– Maybe the most amazing part of the Wild’s 18-4-1 post-All-Star break run is the fact that Minnesota’s power play continues to be for the birds.

During the 23-game stretch, the Wild is 7-for-56 on the power play (12.5 percent) and 3-for-35 in the previous 15 games (8.6 percent).

The power play ranks 28th in the NHL (14.9 percent) and 30th on the road (10.2 percent). The Wild hasn’t scored a road power-play goal since Feb. 1 (nine games, 7-1-1) and is 1 for its past 22 in 12 road games (10-1-1).

“The guys that are on the power play have been playing great hockey, doing a good job at both ends of the ice, but at some point here going forward, we’re going to need to rely on it, we’re going to need it to win a game or two for us along the way,” coach Mike Yeo said.

One reason to blame, Yeo and players say, is because the Wild just doesn’t practice a lot anymore.

In order to keep fuel in the tank with so many games, Yeo has usually made the days between games rest and recovery days. Players often have either full days off or optional ones.

The Wild won’t practice Sunday but will Monday in advance of Tuesday’s game at Nashville.

“We’ve got to practice it. No practice, it’s not going to be good,” said Zach Parise, who leads the Wild with nine power-play goals. “I think we need to practice it more and get a little more familiar. It hasn’t been good enough. Not even close. Luckily we score a lot of 5-on-5 goals.”

Yeo tweaked his No. 1 and 2 units Saturday, moving Matt Dumba to the first unit with Parise, Mikko Koivu, Ryan Suter and Jason Pominville, and moving Thomas Vanek to the second unit with Chris Stewart, Nino Niederreiter, Mikael Granlund and Jared Spurgeon.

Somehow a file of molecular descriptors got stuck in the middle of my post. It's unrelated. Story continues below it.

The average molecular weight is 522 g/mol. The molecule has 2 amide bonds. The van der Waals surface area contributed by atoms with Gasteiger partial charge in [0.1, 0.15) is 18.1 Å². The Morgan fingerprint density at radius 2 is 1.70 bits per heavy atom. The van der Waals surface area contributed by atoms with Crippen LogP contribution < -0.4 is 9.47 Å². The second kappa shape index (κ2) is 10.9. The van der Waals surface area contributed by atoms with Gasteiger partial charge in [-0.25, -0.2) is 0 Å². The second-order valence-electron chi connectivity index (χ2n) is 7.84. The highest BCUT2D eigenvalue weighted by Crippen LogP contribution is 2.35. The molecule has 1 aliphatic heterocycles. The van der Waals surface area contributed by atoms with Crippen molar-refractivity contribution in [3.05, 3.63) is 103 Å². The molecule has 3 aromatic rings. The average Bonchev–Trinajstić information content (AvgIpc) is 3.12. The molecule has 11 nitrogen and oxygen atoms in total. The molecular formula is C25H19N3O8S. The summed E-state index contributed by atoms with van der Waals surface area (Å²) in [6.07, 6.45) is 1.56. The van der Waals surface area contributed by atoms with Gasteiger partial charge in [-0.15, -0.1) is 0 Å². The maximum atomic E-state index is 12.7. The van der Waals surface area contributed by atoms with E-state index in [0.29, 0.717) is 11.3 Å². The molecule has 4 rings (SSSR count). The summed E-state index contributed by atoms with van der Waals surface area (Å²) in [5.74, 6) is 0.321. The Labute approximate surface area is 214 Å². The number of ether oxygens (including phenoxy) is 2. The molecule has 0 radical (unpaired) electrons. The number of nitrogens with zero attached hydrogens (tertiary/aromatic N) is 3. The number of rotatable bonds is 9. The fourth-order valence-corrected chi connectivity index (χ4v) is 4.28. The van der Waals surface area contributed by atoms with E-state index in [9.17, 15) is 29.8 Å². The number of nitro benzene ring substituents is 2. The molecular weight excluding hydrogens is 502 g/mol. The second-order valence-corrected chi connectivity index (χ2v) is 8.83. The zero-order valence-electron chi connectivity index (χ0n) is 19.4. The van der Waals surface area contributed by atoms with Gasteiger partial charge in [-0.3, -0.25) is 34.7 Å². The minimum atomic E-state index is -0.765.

“We’re talking more and more about it,” Yeo said after Friday’s 2-1 loss to Anaheim — a game the Wild went 1-for-5 on the power play but failed twice with a chance to tie the score. “It hasn’t been an issue because we’ve been winning games.

“We’ve been reluctant to make too many switches partly because we don’t have the practice time to give everybody the feel before they go into the game. But certainly it’s something going forward that we’re going to have to address. This time of year, one goal is huge.”

A ‘Swede’ from Calgary

Dumba hails from Calgary, but he has become an honorary Swede. Dumba’s best bud, Jonas Brodin, and roommate, Christian Folin, have been teaching the rookie defenseman Swedish.

Dumba had a decent understanding because his friend John Persson, an Islanders prospect, taught him some words playing junior hockey. He learned more at his first Wild development camp when he roomed with Brodin.

“He’s really good,” said Brodin, who even texts Dumba in Swedish.

“Sometimes he has to ask what Brods is saying,” Folin said. “We started with simple stuff, like some not-so nice words. Those are easy to remember.”

Etc.

• One common question from Wild fans is who picks the music played in warmups at Xcel Energy Center.

The answer is Dumba.

“[Marco Scandella, Brodin] and me, we all listen to some pretty good music and stuff that’s got a good feel to it,” Dumba said.

“The guys put me in charge. Then I give the songs and the times to my younger brother, Kyle, and he DJ’s it.”

• Defenseman Nate Prosser suffered a lower-body injury Saturday. Yeo said he doesn’t think it’s extremely serious, but Prosser is questionable for Tuesday’s game at Nashville

• Jordan Schroeder and Folin were scratched.

• It was goalie Niklas Backstrom’s turn to be scratched, so he didn’t travel to St. Louis.